Why Does The Side Effect Of Cancer Therapy Trigger A Night Supervisor?

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Cancer therapies have been making huge strides in recent years. Examples of such innovations are the anticancer properties of a Himalayan parasite fungus, currently under the scrutiny of scientists. One of these treatments, photodynamic therapy, induces an atypical contra-indication: it triggers a “night superview” in patients.

A number of patients who received this innovative anticancer therapy, in low light conditions, claimed to have seen shapes and contours in the dark.

An international research team discovered the origin of this strange phenomenon, ascribing it to the interaction between rhodopsin, a photosensitive protein located in the retina of the eyes, and the chlorine compound e6, a fundamental excipient of photodynamic anticancer therapy

The components of the visible spectrum of light induce the separation between the retinal and the rhodopsin. The latter is converted into an electrical signal, is deciphered by the brain to allow us to see. During the night phase, it is not possible to count on a sufficient amount of visible light and the vision is less.

Through anticancer therapy, another chemical mechanism has been discovered unintentionally, which seems to be ‘enabled’ vision. It has emerged that the retina, by injection of chlorine and subjected to infrared light, undergoes chemical processes similar to those triggered by visible light.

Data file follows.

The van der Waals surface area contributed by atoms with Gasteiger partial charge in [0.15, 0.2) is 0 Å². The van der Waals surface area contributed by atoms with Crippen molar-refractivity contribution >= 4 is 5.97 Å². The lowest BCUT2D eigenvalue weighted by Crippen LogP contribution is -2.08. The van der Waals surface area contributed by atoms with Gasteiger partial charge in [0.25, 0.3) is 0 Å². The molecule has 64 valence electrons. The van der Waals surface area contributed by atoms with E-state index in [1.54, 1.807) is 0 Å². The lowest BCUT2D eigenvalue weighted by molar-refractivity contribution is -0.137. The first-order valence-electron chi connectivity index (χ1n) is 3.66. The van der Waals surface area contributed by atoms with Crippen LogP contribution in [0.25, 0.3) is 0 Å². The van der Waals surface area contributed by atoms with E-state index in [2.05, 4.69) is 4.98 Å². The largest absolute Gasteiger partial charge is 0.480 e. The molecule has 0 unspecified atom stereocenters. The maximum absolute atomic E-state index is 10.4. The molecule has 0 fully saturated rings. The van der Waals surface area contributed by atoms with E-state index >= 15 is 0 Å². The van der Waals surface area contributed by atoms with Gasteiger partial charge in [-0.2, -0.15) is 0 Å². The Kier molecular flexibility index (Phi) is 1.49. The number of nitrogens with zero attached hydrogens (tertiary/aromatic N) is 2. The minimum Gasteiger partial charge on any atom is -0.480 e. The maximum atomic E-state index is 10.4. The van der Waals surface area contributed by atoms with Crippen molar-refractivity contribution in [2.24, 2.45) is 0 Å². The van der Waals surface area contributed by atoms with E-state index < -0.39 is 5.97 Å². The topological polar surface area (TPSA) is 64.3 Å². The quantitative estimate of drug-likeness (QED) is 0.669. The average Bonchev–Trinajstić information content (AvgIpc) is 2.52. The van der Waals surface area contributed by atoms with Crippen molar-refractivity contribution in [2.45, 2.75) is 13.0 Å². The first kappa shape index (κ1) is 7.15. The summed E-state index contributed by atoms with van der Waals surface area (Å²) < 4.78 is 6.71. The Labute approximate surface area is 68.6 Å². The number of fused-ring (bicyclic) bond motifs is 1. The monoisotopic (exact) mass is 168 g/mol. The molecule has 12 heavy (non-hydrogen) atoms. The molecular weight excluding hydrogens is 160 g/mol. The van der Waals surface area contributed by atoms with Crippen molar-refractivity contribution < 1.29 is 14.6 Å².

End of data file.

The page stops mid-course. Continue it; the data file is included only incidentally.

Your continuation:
“This explains the increase in night-time visual acuity,” said Antonio Monari, chemist at the University of Lorraine in France, and continuing, “However, we did not know exactly how rodopsin and its active retinal group interacted with chlorine. It is this mechanism that we have now been able to clarify through molecular simulation.”

Thanks to a series of molecular-scale simulations, researchers have verified the chemical interaction model caused by infrared radiation.

“For our simulation, we have placed a virtual rhodopsin protein inserted into its lipid membrane in contact with several molecules of chlorine and water, or several tens of thousands of atoms,” Monari specifies.

The chlorine compound e6 chamber infrared radiation and reacts with the ocular oxygen, making it more reactive. This reactive oxygen has excellent anticancer abilities and, as a secondary effect, reacts with the retina increasing the night vision of the subject.

Unveiled the arcane hidden in the process, researchers will be able to remedy its manifestation in patients undergoing photodynamic therapy. This does not mean that the phenomenon, although it is now a side effect, could be used in the future to treat eye diseases, such as blindness and luminous hypersensitivity.

However, the researchers warn that it is absolutely not advisable to try to use e6 chlorine to obtain the ability of the night view. Do not try to try to try to make a fool of yourself like the three boys who got bitten by a black widow to get superpowers.

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